Discussions about privatisation usually provoke an emotive response from various vested interests and commentators in many parts of the world. Discussing privatisation in Nigeria is akin to stirring the proverbial hornet’s nest. This article seeks to look primarily at the legal implications as well as the economic implications of the so-called " Golden Share" or "Special Share" in the context of privatisation. This matter is particularly relevant to Nigeria as the Federal Government of Nigeria announced in the 1998 budget that Nigeria Telecommunications Limited (NITEL), National Electric Power Authority (NEPA) and the Refineries as well as some other federal government utilities will be privatised as a prelude to further privatisations.
Privatisation is big business. 50 of the world’s 100 largest economies are companies. The 500 biggest corporations control 25 per cent. of the world’s economic output (The Company Lawyer 1998). These and other large businesses have considerable power, in the sense that their managers make choices that affect others significantly. The scope of this power is wide-ranging. As one commentator has observed: "By making ordinary business decisions, managers now have more power than most sovereign governments to determine where people will live; what work they will do, if any; what they will eat, drink, and wear; what sorts of knowledge they will encourage; and what kinds of society their children will inherit."
What do we mean by "privatisation"? The word derives from "private" which means not public. It is usually used to mean (and it is used here to mean) the general process of transforming a public company into a private company where the whole of the enterprise is to be sold. The sale may take the form of a trade sale to an institution or a group of institutions or a sale to the public (domestic and /or foreign).
The advantages of privatisation are numerous. They include the reduction of public borrowing through the proceeds of sale of privatisation, increased public profile of the company and share liquidity. Privatisation in the form of a public listing of shares provides greater access to equity finance and may provide the opportunity for cheaper debt finance. They free the enterprise from political control and interference, thereby enabling an organisation to raise finance without the limits imposed on the public sector. This is important for the enterprise as it needs to raise funds to develop its infrastructure and the business is on a commercial basis. The heavy hand of government which slows down corporation is removed and, if run properly, owner, employees and customers enjoy the success of the enterprise. Another advantage is that the management of the enterprise is able to take decisions in the long-term interest of the company and its shareholders as opposed to being swayed by the short-term political pressures of the government of the day.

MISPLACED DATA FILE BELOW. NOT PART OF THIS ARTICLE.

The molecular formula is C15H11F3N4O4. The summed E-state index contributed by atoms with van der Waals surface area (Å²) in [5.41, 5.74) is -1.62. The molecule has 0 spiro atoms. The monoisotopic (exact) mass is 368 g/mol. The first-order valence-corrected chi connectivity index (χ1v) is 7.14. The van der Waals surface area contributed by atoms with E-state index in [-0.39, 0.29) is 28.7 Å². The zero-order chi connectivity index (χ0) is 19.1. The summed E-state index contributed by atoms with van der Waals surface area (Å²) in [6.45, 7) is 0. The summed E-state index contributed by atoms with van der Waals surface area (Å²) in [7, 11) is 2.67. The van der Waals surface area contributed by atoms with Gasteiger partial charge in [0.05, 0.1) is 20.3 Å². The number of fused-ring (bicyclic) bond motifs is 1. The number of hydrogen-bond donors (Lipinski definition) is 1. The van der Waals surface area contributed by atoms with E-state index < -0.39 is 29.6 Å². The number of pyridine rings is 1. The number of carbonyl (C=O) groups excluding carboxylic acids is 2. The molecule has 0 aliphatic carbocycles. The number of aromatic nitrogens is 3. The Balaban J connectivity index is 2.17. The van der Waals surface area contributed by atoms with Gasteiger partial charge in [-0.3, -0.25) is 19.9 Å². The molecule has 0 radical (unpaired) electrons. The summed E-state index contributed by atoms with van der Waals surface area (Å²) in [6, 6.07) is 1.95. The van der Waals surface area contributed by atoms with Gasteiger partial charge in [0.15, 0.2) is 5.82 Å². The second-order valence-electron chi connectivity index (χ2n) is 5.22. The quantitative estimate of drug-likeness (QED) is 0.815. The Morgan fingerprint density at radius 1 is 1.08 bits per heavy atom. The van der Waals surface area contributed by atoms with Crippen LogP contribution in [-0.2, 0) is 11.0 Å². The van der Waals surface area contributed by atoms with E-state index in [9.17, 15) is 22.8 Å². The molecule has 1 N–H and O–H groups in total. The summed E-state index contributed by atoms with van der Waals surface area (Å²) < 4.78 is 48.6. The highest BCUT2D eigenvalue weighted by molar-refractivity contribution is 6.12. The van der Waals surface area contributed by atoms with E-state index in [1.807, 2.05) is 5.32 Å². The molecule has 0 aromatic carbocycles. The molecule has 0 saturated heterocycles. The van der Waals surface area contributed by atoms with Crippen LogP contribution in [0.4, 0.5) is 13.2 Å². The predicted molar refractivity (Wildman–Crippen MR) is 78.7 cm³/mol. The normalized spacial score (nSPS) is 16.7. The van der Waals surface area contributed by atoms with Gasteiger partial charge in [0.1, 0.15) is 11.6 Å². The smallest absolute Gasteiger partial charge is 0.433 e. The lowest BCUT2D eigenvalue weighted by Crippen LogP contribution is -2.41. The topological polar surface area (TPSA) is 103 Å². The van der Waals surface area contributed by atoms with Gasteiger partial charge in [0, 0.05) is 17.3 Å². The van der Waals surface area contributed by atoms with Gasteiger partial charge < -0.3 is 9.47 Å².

Experience has proven that the advantages of privatisation far outweigh the disadvantages in most cases. However, it is worth listing the main disadvantage which include the cost of the whole process (fees to bankers, sub-underwriting fees, lawyers and accountants’ fee, advertisement and PR cost etc.), publicity requirements and discharge (Companies listed on the Nigerian Stock Exchange will be subject to the requirements of the Nigerian Stock Exchange and the Securities and Exchange Commission and exposed to institutional and shareholder pressure as well as the possibility of takeover (unless a golden share allows the government to prevent this).
The Legal Aspects
It is trite law that nothing should prevent the company from altering its constitutional documents (which in common law jurisdictions are the "memorandum of association" and the "articles of association"). In accordance with Section 48 (1) of the Companies and Allied Matter Decree 1990 ("CAMD"), a company may, subject to the provisions of that Decree and to the conditions or other provisions contained in the memorandum, alter its articles of association by special resolution (Section provides that a 233(2) "resolution shall be a special resolution when it has been passed by not less than three quarters of the votes cast…"). Apart from these restrictions, there is no limitation on the capacity of the company to alter its articles and the company may not deprive itself of or fetter its ability to alter its articles by an arrangement contained in the articles in favour of either its members or a third party.